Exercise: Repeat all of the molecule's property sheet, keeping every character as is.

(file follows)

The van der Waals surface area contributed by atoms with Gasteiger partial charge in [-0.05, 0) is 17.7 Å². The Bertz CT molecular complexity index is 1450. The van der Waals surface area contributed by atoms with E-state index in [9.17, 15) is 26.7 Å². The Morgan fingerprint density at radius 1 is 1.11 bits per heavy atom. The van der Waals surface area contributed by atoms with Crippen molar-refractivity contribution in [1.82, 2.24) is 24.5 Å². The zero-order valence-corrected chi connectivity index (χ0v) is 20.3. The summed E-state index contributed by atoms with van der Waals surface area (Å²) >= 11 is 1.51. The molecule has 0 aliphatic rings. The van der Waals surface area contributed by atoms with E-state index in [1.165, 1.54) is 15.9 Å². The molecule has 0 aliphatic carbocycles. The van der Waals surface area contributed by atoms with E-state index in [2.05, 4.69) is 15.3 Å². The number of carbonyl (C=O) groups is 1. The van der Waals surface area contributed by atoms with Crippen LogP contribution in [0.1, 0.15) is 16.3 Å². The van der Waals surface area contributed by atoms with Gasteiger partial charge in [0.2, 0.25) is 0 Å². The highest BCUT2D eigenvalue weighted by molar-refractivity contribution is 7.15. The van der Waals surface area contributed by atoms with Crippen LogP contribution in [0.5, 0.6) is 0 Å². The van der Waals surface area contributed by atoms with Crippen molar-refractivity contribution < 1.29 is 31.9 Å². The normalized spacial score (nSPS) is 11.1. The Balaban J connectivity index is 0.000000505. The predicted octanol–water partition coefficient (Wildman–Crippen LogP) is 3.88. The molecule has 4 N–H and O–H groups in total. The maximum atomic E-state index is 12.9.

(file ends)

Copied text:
The van der Waals surface area contributed by atoms with Gasteiger partial charge in [-0.05, 0) is 17.7 Å². The Bertz CT molecular complexity index is 1450. The van der Waals surface area contributed by atoms with E-state index in [9.17, 15) is 26.7 Å². The Morgan fingerprint density at radius 1 is 1.11 bits per heavy atom. The van der Waals surface area contributed by atoms with Crippen molar-refractivity contribution in [1.82, 2.24) is 24.5 Å². The zero-order valence-corrected chi connectivity index (χ0v) is 20.3. The summed E-state index contributed by atoms with van der Waals surface area (Å²) >= 11 is 1.51. The molecule has 0 aliphatic rings. The van der Waals surface area contributed by atoms with E-state index in [1.165, 1.54) is 15.9 Å². The molecule has 0 aliphatic carbocycles. The van der Waals surface area contributed by atoms with E-state index in [2.05, 4.69) is 15.3 Å². The number of carbonyl (C=O) groups is 1. The van der Waals surface area contributed by atoms with Crippen LogP contribution in [0.1, 0.15) is 16.3 Å². The van der Waals surface area contributed by atoms with Gasteiger partial charge in [0.2, 0.25) is 0 Å². The highest BCUT2D eigenvalue weighted by molar-refractivity contribution is 7.15. The van der Waals surface area contributed by atoms with Crippen LogP contribution in [0.5, 0.6) is 0 Å². The van der Waals surface area contributed by atoms with Crippen molar-refractivity contribution < 1.29 is 31.9 Å². The normalized spacial score (nSPS) is 11.1. The Balaban J connectivity index is 0.000000505. The predicted octanol–water partition coefficient (Wildman–Crippen LogP) is 3.88. The molecule has 4 N–H and O–H groups in total. The maximum atomic E-state index is 12.9.